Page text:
Australians’ insatiable demand for eggs has created a half-billion dollar industry that produces 12.9 million eggs per day. Tireless activism from Animal Liberation and others has led to greater consumer awareness, resulting in a reduced demand for caged eggs. However, approximately 70% of all eggs consumed in Australia are still produced in the brutal, battery cage system.
Layer hens who are forced into lives of production and servitude do not fare well under this system. They are crammed together in tiny cages stacked one on top of the other. In these cages, hens can’t stretch out their wings, have no opportunity to perform natural behaviours such as dust-bathing, perching and nesting, and suffer horrific injuries from the wire their cages are made from.
Hens are ‘de-beaked’ – have their beaks cut off without anaesthetic – in order to stop them pecking at each other. This pecking only occurs, however, because of the extreme stress and pain they suffer from being kept in cages.
Cycles of artificial lighting and starvation, together with unnatural diets, leads to hens producing far more eggs than they would naturally. Once their productivity declines – around 18 months – they are slaughtered, well short of the 7-20 years hens live in the wild. And the millions of male chicks born into the system, who are useless as they cannot lay eggs, are killed within days of birth.
Many of these issues exist for hens in so-called free-range systems too. There is no legislation that defines what ‘free-range’, or terms such as ‘organic’ even mean. Many consumers are duped by clever marketing into buying eggs from hens who have suffered horribly.
Surgery without pain relief
Many nerves exist in the beak, and these are cut or lasered through, resulting in extreme pain – and sometimes even death from shock. Hens may continue to experience pain for the rest of their lives, many having great difficulty eating.
Injury and illness
A battery cage is typically half the size of an average hen’s wingspan, yet houses 3-7 hens at any one time. The cage is made of wire, which cruelly cuts into hens’ feet. It can happen that, because there is no room for the hens to move inside the cage, their claws grow around the wire, resulting in them dying of starvation because they can’t reach the food. Dead birds can remain in the cage with live ones for days before a worker notices and removes the body.
Layer hens are prone to bone breakages. Their bones are brittle through over-production of eggs and lack of exercise. A high percentage of caged hens have osteoporosis, and research shows up to 56% suffer painful fractures.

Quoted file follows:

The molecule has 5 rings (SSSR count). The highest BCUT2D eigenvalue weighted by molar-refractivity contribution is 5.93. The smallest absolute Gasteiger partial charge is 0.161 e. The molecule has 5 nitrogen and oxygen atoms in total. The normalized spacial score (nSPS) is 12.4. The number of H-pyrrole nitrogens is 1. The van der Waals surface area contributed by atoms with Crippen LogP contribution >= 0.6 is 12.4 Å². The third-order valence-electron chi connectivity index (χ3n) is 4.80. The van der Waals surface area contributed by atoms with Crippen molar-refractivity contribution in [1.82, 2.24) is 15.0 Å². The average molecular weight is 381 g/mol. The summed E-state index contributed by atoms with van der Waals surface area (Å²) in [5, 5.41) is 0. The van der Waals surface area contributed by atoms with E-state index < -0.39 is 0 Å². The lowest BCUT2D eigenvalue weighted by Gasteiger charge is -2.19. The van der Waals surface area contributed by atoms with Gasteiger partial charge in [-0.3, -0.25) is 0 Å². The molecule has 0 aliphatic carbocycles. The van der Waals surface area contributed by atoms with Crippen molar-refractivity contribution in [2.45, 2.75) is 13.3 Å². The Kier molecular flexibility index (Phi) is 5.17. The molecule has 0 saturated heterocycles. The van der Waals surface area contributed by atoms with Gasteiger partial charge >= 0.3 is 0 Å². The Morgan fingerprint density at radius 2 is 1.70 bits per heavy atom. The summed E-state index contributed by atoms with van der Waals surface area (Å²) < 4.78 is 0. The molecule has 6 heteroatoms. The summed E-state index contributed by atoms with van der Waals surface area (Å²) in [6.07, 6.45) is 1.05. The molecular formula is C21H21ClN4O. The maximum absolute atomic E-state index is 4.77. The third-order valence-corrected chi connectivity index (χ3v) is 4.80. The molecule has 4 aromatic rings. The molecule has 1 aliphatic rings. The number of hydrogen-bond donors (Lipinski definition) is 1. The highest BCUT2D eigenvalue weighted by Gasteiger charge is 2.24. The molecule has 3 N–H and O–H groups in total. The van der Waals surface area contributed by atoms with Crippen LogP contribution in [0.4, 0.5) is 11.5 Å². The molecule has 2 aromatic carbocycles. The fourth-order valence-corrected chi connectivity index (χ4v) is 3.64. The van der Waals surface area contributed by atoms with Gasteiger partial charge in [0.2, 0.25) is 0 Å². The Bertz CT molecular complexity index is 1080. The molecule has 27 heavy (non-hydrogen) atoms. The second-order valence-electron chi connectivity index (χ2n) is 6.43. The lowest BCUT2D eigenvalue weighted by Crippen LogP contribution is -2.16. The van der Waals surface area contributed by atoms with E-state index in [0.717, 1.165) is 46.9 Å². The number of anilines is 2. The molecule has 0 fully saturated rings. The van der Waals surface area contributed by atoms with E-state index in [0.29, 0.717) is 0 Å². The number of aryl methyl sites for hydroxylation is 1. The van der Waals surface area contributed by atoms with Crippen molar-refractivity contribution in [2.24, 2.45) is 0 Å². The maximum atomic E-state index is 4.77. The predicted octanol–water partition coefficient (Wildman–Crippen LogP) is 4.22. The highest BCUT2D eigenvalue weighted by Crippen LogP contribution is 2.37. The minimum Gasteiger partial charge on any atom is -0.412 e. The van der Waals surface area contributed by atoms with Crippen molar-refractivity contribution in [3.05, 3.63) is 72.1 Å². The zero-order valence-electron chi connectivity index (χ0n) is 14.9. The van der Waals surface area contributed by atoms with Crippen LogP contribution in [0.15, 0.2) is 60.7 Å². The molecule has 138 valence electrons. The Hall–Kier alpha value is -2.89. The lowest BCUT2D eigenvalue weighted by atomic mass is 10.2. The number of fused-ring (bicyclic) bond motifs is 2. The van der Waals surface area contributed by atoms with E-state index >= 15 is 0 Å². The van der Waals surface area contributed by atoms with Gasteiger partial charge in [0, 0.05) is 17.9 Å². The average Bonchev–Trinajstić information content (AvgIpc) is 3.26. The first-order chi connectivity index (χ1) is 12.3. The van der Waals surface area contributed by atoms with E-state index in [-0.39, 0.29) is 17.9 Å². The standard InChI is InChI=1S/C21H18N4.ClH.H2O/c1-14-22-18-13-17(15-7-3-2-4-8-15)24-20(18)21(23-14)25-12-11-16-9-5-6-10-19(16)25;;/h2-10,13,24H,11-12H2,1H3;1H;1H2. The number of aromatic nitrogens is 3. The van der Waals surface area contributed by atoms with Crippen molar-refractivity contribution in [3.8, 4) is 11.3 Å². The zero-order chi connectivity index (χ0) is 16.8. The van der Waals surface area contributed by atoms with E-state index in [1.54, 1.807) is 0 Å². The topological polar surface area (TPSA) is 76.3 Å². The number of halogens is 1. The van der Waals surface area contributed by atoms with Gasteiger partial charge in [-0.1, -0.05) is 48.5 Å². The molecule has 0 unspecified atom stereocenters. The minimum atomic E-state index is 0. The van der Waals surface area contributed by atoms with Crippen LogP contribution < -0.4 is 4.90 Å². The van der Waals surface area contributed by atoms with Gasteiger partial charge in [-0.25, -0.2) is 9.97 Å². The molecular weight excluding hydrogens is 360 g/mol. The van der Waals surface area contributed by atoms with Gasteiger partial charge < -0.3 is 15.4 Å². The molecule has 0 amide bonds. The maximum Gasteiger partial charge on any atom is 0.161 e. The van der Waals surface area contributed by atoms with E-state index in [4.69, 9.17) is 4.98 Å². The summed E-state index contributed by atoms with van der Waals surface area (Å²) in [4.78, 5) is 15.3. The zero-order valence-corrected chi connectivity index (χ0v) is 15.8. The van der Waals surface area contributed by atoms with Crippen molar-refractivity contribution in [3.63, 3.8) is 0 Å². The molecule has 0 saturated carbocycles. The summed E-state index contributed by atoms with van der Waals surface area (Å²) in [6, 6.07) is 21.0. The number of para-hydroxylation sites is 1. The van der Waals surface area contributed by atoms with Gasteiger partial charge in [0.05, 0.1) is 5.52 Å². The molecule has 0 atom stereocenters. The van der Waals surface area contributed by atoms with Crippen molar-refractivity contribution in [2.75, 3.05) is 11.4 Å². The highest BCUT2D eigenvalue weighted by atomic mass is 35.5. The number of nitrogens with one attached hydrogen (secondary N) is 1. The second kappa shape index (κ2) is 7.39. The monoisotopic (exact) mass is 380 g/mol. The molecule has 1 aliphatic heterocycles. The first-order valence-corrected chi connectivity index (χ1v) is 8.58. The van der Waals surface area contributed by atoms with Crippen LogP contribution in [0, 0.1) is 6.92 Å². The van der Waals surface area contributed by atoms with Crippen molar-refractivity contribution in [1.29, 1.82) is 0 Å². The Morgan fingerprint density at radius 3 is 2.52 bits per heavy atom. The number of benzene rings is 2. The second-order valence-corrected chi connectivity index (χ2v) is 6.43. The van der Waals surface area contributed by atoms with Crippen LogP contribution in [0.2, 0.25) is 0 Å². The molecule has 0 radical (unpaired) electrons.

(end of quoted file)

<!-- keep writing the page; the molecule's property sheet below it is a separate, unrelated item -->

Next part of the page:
In nature, hens moult in Autumn and are off-lay for 2-3 months to rest. Battery farmers, despite forced production being illegal, sometimes reduce this non-productive period by semi or total starvation of the hens, in order to bring them back on-lay more quickly. Many hens die during this process.
Already over-bred for peak laying capacity, the hen’s body is pushed further by lighting programs which stimulate her to lay even more eggs. Prolapse and tumours are common, as is acute calcium deficiency leading to “layer fatigue”. This occurs when the hen’s body can take no more and she finally collapses.
Layer chickens are a different species to those bred for meat see broiler chickens. Therefore, male chicks born to layer hens in all systems of egg production are classed as ‘waste’ and are killed. Approximately 12 million male chicks are killed in Australia each year.
Legislation required that they be killed humanely. However, when the RSPCA considers processes such as maceration (being ground to death) and carbon dioxide poisoning to be ‘humane’, there can be little doubt that these chicks suffer horrendous deaths.
In the wild, hens can live up to 20 years, with the average being around 13 years. However, those used in egg production have their lives cut short once the number of eggs they lay starts decreasing. Battery hens are sent to the slaughter when they are 18-24 months old.
The free range industry also has many issues:
- male chicks are considered waste, just like in the battery cage system, and are therefore killed at birth
- there is no legal definition of free range, so consumers cannot be certain of the conditions the hens who produced their eggs are kept in
- egg producers can become accredited as free range, however, these accreditations are industry-regulated, and not defined by law